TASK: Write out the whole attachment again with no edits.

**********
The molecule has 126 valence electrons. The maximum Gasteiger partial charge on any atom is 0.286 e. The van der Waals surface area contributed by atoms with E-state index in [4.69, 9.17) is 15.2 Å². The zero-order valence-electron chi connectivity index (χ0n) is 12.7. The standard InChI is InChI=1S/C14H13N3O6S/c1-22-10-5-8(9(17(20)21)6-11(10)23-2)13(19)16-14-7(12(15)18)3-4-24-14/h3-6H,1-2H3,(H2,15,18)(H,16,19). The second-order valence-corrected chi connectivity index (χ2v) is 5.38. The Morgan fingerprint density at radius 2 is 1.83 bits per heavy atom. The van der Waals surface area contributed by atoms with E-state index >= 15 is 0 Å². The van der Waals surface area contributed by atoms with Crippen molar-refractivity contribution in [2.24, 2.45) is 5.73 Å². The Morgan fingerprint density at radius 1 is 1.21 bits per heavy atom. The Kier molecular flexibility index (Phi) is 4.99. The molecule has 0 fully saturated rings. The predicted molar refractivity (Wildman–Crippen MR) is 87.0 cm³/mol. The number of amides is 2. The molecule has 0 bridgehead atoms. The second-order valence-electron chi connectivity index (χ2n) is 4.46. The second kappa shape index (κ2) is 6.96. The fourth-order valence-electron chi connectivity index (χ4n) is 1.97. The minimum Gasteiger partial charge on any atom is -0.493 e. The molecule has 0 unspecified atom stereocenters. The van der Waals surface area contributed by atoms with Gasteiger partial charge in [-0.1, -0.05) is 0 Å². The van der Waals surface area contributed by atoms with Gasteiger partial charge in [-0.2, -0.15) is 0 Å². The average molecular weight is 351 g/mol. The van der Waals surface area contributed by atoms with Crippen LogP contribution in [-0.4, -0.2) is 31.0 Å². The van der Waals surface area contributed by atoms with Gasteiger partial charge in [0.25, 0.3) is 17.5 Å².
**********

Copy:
The molecule has 126 valence electrons. The maximum Gasteiger partial charge on any atom is 0.286 e. The van der Waals surface area contributed by atoms with E-state index in [4.69, 9.17) is 15.2 Å². The zero-order valence-electron chi connectivity index (χ0n) is 12.7. The standard InChI is InChI=1S/C14H13N3O6S/c1-22-10-5-8(9(17(20)21)6-11(10)23-2)13(19)16-14-7(12(15)18)3-4-24-14/h3-6H,1-2H3,(H2,15,18)(H,16,19). The second-order valence-corrected chi connectivity index (χ2v) is 5.38. The Morgan fingerprint density at radius 2 is 1.83 bits per heavy atom. The van der Waals surface area contributed by atoms with E-state index >= 15 is 0 Å². The van der Waals surface area contributed by atoms with Crippen molar-refractivity contribution in [2.24, 2.45) is 5.73 Å². The Morgan fingerprint density at radius 1 is 1.21 bits per heavy atom. The Kier molecular flexibility index (Phi) is 4.99. The molecule has 0 fully saturated rings. The predicted molar refractivity (Wildman–Crippen MR) is 87.0 cm³/mol. The number of amides is 2. The molecule has 0 bridgehead atoms. The second-order valence-electron chi connectivity index (χ2n) is 4.46. The second kappa shape index (κ2) is 6.96. The fourth-order valence-electron chi connectivity index (χ4n) is 1.97. The minimum Gasteiger partial charge on any atom is -0.493 e. The molecule has 0 unspecified atom stereocenters. The van der Waals surface area contributed by atoms with Gasteiger partial charge in [-0.1, -0.05) is 0 Å². The van der Waals surface area contributed by atoms with Gasteiger partial charge in [-0.2, -0.15) is 0 Å². The average molecular weight is 351 g/mol. The van der Waals surface area contributed by atoms with Crippen LogP contribution in [-0.4, -0.2) is 31.0 Å². The van der Waals surface area contributed by atoms with Gasteiger partial charge in [0.25, 0.3) is 17.5 Å².